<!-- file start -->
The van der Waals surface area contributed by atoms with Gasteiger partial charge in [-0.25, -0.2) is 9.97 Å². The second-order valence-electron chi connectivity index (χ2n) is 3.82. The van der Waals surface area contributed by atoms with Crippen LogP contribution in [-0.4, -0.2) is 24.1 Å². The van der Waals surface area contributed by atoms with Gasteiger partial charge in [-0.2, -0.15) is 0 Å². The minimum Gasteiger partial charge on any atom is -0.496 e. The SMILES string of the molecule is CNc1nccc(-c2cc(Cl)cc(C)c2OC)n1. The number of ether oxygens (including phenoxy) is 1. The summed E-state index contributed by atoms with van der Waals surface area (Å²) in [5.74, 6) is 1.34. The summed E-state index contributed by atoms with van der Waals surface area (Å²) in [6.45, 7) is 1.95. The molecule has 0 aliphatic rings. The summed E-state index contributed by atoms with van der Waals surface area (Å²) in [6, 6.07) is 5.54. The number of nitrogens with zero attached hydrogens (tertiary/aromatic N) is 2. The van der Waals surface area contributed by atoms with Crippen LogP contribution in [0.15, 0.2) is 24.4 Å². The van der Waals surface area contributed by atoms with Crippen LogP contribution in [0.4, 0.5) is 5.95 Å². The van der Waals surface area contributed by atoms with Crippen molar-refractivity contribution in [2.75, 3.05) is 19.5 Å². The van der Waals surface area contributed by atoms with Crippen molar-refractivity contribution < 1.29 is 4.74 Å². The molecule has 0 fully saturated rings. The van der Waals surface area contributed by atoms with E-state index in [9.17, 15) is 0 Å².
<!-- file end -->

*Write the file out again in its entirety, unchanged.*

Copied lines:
The van der Waals surface area contributed by atoms with Gasteiger partial charge in [-0.25, -0.2) is 9.97 Å². The second-order valence-electron chi connectivity index (χ2n) is 3.82. The van der Waals surface area contributed by atoms with Crippen LogP contribution in [-0.4, -0.2) is 24.1 Å². The van der Waals surface area contributed by atoms with Gasteiger partial charge in [-0.2, -0.15) is 0 Å². The minimum Gasteiger partial charge on any atom is -0.496 e. The SMILES string of the molecule is CNc1nccc(-c2cc(Cl)cc(C)c2OC)n1. The number of ether oxygens (including phenoxy) is 1. The summed E-state index contributed by atoms with van der Waals surface area (Å²) in [5.74, 6) is 1.34. The summed E-state index contributed by atoms with van der Waals surface area (Å²) in [6.45, 7) is 1.95. The molecule has 0 aliphatic rings. The summed E-state index contributed by atoms with van der Waals surface area (Å²) in [6, 6.07) is 5.54. The number of nitrogens with zero attached hydrogens (tertiary/aromatic N) is 2. The van der Waals surface area contributed by atoms with Crippen LogP contribution in [0.15, 0.2) is 24.4 Å². The van der Waals surface area contributed by atoms with Crippen LogP contribution in [0.4, 0.5) is 5.95 Å². The van der Waals surface area contributed by atoms with Crippen molar-refractivity contribution in [2.75, 3.05) is 19.5 Å². The van der Waals surface area contributed by atoms with Crippen molar-refractivity contribution < 1.29 is 4.74 Å². The molecule has 0 fully saturated rings. The van der Waals surface area contributed by atoms with E-state index in [9.17, 15) is 0 Å².